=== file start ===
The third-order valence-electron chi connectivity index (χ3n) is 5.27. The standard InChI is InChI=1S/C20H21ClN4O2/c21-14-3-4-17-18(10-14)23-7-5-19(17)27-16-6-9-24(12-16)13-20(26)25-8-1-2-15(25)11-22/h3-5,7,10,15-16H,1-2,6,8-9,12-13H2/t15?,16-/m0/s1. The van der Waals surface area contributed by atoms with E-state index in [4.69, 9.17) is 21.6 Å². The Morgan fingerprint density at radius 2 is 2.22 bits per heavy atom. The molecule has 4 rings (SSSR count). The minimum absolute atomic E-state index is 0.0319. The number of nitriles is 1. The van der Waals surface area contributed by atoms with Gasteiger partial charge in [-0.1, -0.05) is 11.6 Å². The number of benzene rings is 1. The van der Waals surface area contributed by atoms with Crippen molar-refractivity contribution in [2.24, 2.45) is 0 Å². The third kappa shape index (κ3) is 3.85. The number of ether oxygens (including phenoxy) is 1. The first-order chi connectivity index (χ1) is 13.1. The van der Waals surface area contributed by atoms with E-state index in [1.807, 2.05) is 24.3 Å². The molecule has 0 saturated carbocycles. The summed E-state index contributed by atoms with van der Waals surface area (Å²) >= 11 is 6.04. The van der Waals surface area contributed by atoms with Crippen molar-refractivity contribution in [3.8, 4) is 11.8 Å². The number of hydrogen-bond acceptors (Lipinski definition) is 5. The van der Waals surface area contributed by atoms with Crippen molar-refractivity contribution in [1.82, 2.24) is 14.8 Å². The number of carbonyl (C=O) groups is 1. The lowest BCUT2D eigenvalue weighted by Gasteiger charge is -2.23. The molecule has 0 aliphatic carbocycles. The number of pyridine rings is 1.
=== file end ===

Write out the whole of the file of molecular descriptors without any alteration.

The third-order valence-electron chi connectivity index (χ3n) is 5.27. The standard InChI is InChI=1S/C20H21ClN4O2/c21-14-3-4-17-18(10-14)23-7-5-19(17)27-16-6-9-24(12-16)13-20(26)25-8-1-2-15(25)11-22/h3-5,7,10,15-16H,1-2,6,8-9,12-13H2/t15?,16-/m0/s1. The van der Waals surface area contributed by atoms with E-state index in [4.69, 9.17) is 21.6 Å². The Morgan fingerprint density at radius 2 is 2.22 bits per heavy atom. The molecule has 4 rings (SSSR count). The minimum absolute atomic E-state index is 0.0319. The number of nitriles is 1. The van der Waals surface area contributed by atoms with Gasteiger partial charge in [-0.1, -0.05) is 11.6 Å². The number of benzene rings is 1. The van der Waals surface area contributed by atoms with Crippen molar-refractivity contribution in [2.24, 2.45) is 0 Å². The third kappa shape index (κ3) is 3.85. The number of ether oxygens (including phenoxy) is 1. The first-order chi connectivity index (χ1) is 13.1. The van der Waals surface area contributed by atoms with E-state index in [1.807, 2.05) is 24.3 Å². The molecule has 0 saturated carbocycles. The summed E-state index contributed by atoms with van der Waals surface area (Å²) >= 11 is 6.04. The van der Waals surface area contributed by atoms with Crippen molar-refractivity contribution in [3.8, 4) is 11.8 Å². The number of hydrogen-bond acceptors (Lipinski definition) is 5. The van der Waals surface area contributed by atoms with Crippen molar-refractivity contribution in [1.82, 2.24) is 14.8 Å². The number of carbonyl (C=O) groups is 1. The lowest BCUT2D eigenvalue weighted by Gasteiger charge is -2.23. The molecule has 0 aliphatic carbocycles. The number of pyridine rings is 1.